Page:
On Wednesday, September 14, 2011 The Japan Times newspaper printed a Reuters/Kyodo photo titled “Angolan Beauty” on the front page. It showed 2010 Miss Universe Maria Kamiyama of Japancrowning this year’s beauty champion, Leila Lopes of Angola. Despite feminist detractors who not unjustly compare beauty contests to cattle markets, perhaps these pageants do have lasting virtues: empowering women and putting worthy role models of education and grace, principle, ambition, endurance and eloquence before our daughters for them to emulate; and then, helping to focus media attention on whatever charitable work the women pursue during their tenure. It’s all good.
Miss Universe is not my ideal of feminine beauty, though. I do not revere the long legs of an American lifeguard or the carefully manicured figure of a supermodel. My ideal woman encompasses the blackened teeth of an old Japanese matron, the bound feet of a Chinese princess and the oily hair of a Japanese one, the stretched neck of a Karen tribeswoman, the exaggerated lip plugs of an African Fali beauty, the wide, life-giving fertility goddess hips of my old Greek grandmother, the circumcision of an Arab maiden wearing a modesty veil all rolled into one.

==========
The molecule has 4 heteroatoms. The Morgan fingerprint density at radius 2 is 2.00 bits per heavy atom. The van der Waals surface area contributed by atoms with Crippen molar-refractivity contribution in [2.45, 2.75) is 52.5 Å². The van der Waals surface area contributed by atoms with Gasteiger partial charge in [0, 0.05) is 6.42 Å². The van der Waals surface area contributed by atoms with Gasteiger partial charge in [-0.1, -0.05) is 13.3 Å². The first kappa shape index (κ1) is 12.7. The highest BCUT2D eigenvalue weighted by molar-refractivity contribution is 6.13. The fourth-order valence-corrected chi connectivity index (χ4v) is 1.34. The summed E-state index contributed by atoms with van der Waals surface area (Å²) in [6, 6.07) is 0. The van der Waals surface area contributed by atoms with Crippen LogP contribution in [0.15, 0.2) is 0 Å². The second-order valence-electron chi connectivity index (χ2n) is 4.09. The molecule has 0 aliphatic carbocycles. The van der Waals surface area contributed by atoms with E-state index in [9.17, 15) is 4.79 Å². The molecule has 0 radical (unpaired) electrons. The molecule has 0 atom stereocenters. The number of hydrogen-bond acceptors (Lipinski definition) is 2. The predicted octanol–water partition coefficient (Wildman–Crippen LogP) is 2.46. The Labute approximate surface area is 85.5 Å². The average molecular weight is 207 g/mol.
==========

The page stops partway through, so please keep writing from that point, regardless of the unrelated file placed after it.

Maybe I’m in a minority, but why not celebrate those esthetics? I’m afraid I can’t muster much regard for beauty contests until they